A master chef, Kate, lives her life like she runs the kitchen at upscale 22 Bleecker Restaurant in Manhattan--with a no-nonsense intensity that both captivates and intimidates everyone around her. With breathtaking precision, she powers through each hectic shift, coordinating hundreds of meals, preparing delicate sauces, seasoning and simmering each dish to absolute perfection.Written by
Lugubrious Hybrid of the Food Network and Lifetime Makes for an Attractive But Bland Movie
Despite what I recall of the advertising campaign last year, this soft-hearted 2007 film is far less a Food Network-derived romantic comedy than a Lifetime-oriented drama about grief and work/life balance. Directed by Scott Hicks ("Shine") and written by first-timer Carol Fuchs, this film offers the most insightful peek into the workings of an upscale Manhattan restaurant since 2000's "Dinner Rush" (i.e., if you don't count last year's CGI-generated, French food-fest, "Ratatouille"), but it also seems intent in splintering the story between the romantic sparks between the co-stars and the unexpected relationship that a single aunt forms with her orphaned niece. The result is heartwarming but rather diluted considering the potential inherent in the material presented. Hicks and Fuchs also seem intent on inserting predictable clichés along the way to reinforce the formulaic approach taken with the story.
Basically a remake of the 2001 German comedy, "Mostly Martha", the plot centers on perfectionist chef Kate who runs a tightly efficient kitchen in a chic SoHo bistro. As a resolute overachiever, she is able to get up before dawn to get to the fish market and stay late at the restaurant making her impeccably presented dishes until closing. So tightly wound is Kate that restaurant owner Paula forces her to see a therapist to address her supposedly difficult personality. This is the first of several disconnects I had with the film as Kate strikes me as demanding but not particularly abusive to her staff. Regardless, her life is turned upside down by the sudden death of her sister and the addition of her niece Zoe to her structured life. As if that wasn't enough, Paula has hired Nick, a rowdy opera-loving sous-chef, to partner with Kate as she struggles with her personal transition at home. Taking a number from the Tracy-Hepburn manual for romantic comedy, tempers flare as do sparks. Zoe's recovery from her mother's death becomes a complicating factor, but the rest of the story plays out basically how you would presume.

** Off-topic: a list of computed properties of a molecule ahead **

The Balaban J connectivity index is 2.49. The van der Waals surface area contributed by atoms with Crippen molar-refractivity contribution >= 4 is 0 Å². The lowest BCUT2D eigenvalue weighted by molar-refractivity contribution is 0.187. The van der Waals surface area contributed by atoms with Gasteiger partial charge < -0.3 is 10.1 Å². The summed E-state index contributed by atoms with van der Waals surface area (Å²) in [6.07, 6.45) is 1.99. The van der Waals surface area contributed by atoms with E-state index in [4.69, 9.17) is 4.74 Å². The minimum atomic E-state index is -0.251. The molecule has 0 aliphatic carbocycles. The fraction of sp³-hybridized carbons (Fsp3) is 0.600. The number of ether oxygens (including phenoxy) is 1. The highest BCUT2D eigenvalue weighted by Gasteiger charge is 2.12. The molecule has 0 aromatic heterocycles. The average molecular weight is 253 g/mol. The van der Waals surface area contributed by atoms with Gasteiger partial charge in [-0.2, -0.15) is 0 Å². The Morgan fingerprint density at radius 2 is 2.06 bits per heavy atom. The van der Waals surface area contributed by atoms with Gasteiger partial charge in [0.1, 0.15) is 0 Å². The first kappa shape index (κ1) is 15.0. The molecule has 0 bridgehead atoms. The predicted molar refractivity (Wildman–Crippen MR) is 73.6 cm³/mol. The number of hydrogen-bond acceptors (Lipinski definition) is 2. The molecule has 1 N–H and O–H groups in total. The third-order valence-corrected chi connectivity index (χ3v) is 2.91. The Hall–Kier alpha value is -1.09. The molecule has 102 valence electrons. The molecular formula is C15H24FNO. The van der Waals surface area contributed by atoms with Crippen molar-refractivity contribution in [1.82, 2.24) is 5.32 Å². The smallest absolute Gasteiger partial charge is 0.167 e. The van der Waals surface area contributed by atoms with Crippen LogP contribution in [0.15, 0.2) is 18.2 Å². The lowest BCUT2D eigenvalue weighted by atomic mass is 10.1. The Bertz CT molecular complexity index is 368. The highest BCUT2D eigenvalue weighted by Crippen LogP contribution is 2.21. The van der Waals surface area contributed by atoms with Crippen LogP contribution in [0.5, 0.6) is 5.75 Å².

More interesting in edgier, less sympathetic roles, Catherine Zeta-Jones plays the icier aspects of her role well, but she is markedly less arresting when her character turns warm and gooey. The script also doesn't really respect her character much since she is made to look overly foolish and insensitive in her early scenes as a struggling mother figure. Aaron Eckhart seems to be playing more of a plot device as Nick, but he does it well, and the requisite sparks occur with Zeta-Jones. Cornering the market on playing put-upon children, Abigail Breslin is fine as Zoe, even though she has to be glumly depressed for much of the film. The usually more dimensional Patricia Clarkson plays Paula as a surprisingly brittle, opportunistic character, while Bob Balaban isn't given much to do at all as Kate's therapist but act as a bromide. Stuart Dryburgh's autumnal cinematography makes all the food look good, the stars as well, and minimalist composer Philip Glass, of all people, provided the unobtrusive soundtrack dominated by Puccini, Verdi, and Flotow arias. The most significant bonus item on the 2008 DVD is a twenty-minute episode of the Food Network's "Unwrapped" which includes interviews with the film's stars and the real chefs who concocted the dishes in the movie.
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